time doesn't stop
Series Foerever mine
Anna Bedynska
©Anna Bedynska


Anna Bedyńska

Forever mine

The country's Shinken (parental rights system) means that after a divorce one parent not only loses custody but also all parental rights. The non-custodial parent has no say whatsoever in their child’s life. They cannot access their child’s medical or school records. They cannot take part in any decisions relating to the child’s school or health. They become strangers to their children. In case of a custodial parent death, it is a new partner or grandparents who take parental custody of the child. The biological parent ceases to exist to a child.

In the project, “Forever mine”, left-behind parents share their stories of being involuntarily deprived of their children by their partners. Despite the legal fights, they have no access to their children, they do not know where they live and if they are safe or alive…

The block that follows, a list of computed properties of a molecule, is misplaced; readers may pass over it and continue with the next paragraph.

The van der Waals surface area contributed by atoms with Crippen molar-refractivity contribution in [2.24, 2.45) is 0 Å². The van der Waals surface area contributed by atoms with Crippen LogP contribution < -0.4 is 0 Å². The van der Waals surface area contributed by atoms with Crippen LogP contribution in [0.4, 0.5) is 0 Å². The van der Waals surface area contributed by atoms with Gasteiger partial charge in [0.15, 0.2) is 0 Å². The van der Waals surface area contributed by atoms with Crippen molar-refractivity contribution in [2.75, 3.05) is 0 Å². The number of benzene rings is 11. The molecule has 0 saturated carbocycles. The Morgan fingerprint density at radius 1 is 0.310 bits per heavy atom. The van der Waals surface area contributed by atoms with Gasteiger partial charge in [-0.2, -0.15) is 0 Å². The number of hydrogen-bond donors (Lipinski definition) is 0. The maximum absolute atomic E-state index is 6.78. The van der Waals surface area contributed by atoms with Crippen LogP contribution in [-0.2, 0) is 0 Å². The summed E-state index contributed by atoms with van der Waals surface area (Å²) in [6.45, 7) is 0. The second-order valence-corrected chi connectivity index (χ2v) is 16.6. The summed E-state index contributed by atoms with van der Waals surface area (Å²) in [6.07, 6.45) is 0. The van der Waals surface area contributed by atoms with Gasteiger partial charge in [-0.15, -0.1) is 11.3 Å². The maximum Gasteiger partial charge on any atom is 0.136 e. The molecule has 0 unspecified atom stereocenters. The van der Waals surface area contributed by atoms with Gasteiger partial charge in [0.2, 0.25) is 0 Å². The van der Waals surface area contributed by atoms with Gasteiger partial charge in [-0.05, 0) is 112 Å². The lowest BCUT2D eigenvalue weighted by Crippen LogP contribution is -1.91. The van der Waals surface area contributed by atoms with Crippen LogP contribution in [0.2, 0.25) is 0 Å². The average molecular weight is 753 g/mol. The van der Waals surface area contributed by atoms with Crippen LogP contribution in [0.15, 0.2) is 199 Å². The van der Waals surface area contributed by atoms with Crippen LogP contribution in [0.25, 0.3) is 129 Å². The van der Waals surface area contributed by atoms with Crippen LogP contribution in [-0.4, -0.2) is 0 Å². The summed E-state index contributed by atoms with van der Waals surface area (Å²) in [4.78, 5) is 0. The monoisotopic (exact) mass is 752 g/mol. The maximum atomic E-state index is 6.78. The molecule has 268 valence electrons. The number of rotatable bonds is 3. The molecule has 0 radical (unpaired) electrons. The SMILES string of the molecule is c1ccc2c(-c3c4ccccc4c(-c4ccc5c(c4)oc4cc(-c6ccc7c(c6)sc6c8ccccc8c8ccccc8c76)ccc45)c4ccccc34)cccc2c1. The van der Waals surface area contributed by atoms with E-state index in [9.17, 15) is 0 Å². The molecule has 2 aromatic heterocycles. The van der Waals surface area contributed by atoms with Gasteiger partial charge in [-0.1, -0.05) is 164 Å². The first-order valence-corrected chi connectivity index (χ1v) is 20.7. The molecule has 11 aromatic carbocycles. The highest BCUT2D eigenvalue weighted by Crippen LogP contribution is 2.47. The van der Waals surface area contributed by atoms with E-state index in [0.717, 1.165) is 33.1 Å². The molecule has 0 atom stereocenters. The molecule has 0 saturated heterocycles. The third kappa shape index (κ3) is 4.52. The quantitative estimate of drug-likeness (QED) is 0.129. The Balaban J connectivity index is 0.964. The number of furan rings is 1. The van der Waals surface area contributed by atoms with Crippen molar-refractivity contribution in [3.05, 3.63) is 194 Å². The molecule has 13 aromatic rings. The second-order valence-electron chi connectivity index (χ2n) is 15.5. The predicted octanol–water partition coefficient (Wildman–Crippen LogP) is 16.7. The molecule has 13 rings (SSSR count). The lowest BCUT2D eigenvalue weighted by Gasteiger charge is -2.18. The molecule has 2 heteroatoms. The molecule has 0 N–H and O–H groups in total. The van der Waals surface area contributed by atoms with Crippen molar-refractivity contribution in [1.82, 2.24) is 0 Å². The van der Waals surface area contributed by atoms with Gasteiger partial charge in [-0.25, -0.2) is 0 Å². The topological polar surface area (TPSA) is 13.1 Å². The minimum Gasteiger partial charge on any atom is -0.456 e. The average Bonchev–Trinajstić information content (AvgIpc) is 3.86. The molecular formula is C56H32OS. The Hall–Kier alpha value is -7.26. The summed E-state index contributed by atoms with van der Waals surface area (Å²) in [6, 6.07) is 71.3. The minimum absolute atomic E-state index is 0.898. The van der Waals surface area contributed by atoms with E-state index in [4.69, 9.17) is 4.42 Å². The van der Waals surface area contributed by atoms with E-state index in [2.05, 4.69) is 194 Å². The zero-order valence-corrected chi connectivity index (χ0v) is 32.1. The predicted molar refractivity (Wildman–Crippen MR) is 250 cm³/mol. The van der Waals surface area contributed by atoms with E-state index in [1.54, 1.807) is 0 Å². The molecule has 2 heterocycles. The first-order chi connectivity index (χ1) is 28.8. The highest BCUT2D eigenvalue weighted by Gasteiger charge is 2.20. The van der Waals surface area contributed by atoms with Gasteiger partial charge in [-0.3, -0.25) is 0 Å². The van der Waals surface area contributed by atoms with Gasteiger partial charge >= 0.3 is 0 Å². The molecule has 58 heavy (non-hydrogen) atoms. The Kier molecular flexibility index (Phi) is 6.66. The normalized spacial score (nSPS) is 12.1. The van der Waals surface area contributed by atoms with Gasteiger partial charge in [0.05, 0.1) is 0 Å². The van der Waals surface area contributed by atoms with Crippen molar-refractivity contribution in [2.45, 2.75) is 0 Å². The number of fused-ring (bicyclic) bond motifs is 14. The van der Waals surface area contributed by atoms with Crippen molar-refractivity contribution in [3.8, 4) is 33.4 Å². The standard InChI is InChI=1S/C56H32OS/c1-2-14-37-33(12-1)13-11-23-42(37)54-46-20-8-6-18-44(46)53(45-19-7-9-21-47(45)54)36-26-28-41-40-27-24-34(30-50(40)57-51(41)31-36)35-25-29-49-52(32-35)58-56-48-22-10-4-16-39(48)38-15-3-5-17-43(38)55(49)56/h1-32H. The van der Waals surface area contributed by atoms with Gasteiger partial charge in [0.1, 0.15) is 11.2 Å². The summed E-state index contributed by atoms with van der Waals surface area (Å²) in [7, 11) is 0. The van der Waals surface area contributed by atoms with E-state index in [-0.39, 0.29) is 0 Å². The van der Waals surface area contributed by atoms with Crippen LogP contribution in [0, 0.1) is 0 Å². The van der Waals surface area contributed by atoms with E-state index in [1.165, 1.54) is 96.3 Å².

A photojournalist with over 13 years’ experience writing for Agora SA, Poland's largest publisher, Anna Bedynska has participated in documentary projects in France, Germany, Kosovo, and Sudan. In recent years she has worked in Moscow and Tokyo, and she is currently based in Bucharest. In 2013, her portrait “Zuzia” won the World Press Photo Award and she received the Cultural Achievement Award from the Polish Ministry of Culture. At Grand Press Photo 2017, her series “Innocent but Sentenced,” set in Russia, won the Grand Prize. From 2013 to 2018 she participated in the Canon Ambassador Program. Bedynska’s work examines social change in contemporary society. She boldly takes on taboos and sensitive subjects, as seen in campaigns such as “Dad in Action,” “Clothes for Death,” and “Go Home, Kids,” which focus on people dealing with death and childbirth. She has continued to focus especially on the roles of women in today's world. Bedynska aims her camera at people who have never before appeared in the mainstream of society.